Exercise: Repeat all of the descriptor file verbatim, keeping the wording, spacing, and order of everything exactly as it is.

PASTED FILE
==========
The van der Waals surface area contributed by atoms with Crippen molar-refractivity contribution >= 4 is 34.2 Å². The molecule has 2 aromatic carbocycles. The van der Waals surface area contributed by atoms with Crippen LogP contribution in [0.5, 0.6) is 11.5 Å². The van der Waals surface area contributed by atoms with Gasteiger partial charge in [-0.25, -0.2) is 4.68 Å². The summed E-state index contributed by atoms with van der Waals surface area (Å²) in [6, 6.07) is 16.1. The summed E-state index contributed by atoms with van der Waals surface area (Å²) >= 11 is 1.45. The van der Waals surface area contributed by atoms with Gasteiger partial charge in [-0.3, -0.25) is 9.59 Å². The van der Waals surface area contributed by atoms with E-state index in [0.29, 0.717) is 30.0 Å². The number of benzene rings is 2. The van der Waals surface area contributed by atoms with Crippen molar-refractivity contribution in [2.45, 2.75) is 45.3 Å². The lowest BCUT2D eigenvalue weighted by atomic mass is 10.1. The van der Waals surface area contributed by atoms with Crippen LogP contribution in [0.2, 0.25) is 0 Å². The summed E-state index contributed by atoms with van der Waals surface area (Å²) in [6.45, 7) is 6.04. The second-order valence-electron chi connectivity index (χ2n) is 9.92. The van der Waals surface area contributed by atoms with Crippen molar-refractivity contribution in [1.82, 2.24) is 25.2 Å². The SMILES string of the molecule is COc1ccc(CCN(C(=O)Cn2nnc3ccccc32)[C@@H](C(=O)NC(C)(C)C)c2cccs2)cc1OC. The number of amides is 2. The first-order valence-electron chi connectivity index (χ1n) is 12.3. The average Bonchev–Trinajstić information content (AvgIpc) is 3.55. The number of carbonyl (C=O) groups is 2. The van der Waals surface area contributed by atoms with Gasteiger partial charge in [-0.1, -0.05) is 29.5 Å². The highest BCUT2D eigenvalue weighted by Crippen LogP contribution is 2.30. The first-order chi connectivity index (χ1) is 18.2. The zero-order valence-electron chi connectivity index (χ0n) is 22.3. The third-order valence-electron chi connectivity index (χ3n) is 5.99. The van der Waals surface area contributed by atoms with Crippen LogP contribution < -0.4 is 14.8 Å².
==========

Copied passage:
The van der Waals surface area contributed by atoms with Crippen molar-refractivity contribution >= 4 is 34.2 Å². The molecule has 2 aromatic carbocycles. The van der Waals surface area contributed by atoms with Crippen LogP contribution in [0.5, 0.6) is 11.5 Å². The van der Waals surface area contributed by atoms with Gasteiger partial charge in [-0.25, -0.2) is 4.68 Å². The summed E-state index contributed by atoms with van der Waals surface area (Å²) in [6, 6.07) is 16.1. The summed E-state index contributed by atoms with van der Waals surface area (Å²) >= 11 is 1.45. The van der Waals surface area contributed by atoms with Gasteiger partial charge in [-0.3, -0.25) is 9.59 Å². The van der Waals surface area contributed by atoms with E-state index in [0.29, 0.717) is 30.0 Å². The number of benzene rings is 2. The van der Waals surface area contributed by atoms with Crippen molar-refractivity contribution in [2.45, 2.75) is 45.3 Å². The lowest BCUT2D eigenvalue weighted by atomic mass is 10.1. The van der Waals surface area contributed by atoms with Crippen LogP contribution in [0.2, 0.25) is 0 Å². The summed E-state index contributed by atoms with van der Waals surface area (Å²) in [6.45, 7) is 6.04. The second-order valence-electron chi connectivity index (χ2n) is 9.92. The van der Waals surface area contributed by atoms with Crippen molar-refractivity contribution in [1.82, 2.24) is 25.2 Å². The SMILES string of the molecule is COc1ccc(CCN(C(=O)Cn2nnc3ccccc32)[C@@H](C(=O)NC(C)(C)C)c2cccs2)cc1OC. The number of amides is 2. The first-order valence-electron chi connectivity index (χ1n) is 12.3. The average Bonchev–Trinajstić information content (AvgIpc) is 3.55. The number of carbonyl (C=O) groups is 2. The van der Waals surface area contributed by atoms with Gasteiger partial charge in [-0.1, -0.05) is 29.5 Å². The highest BCUT2D eigenvalue weighted by Crippen LogP contribution is 2.30. The first-order chi connectivity index (χ1) is 18.2. The zero-order valence-electron chi connectivity index (χ0n) is 22.3. The third-order valence-electron chi connectivity index (χ3n) is 5.99. The van der Waals surface area contributed by atoms with Crippen LogP contribution < -0.4 is 14.8 Å².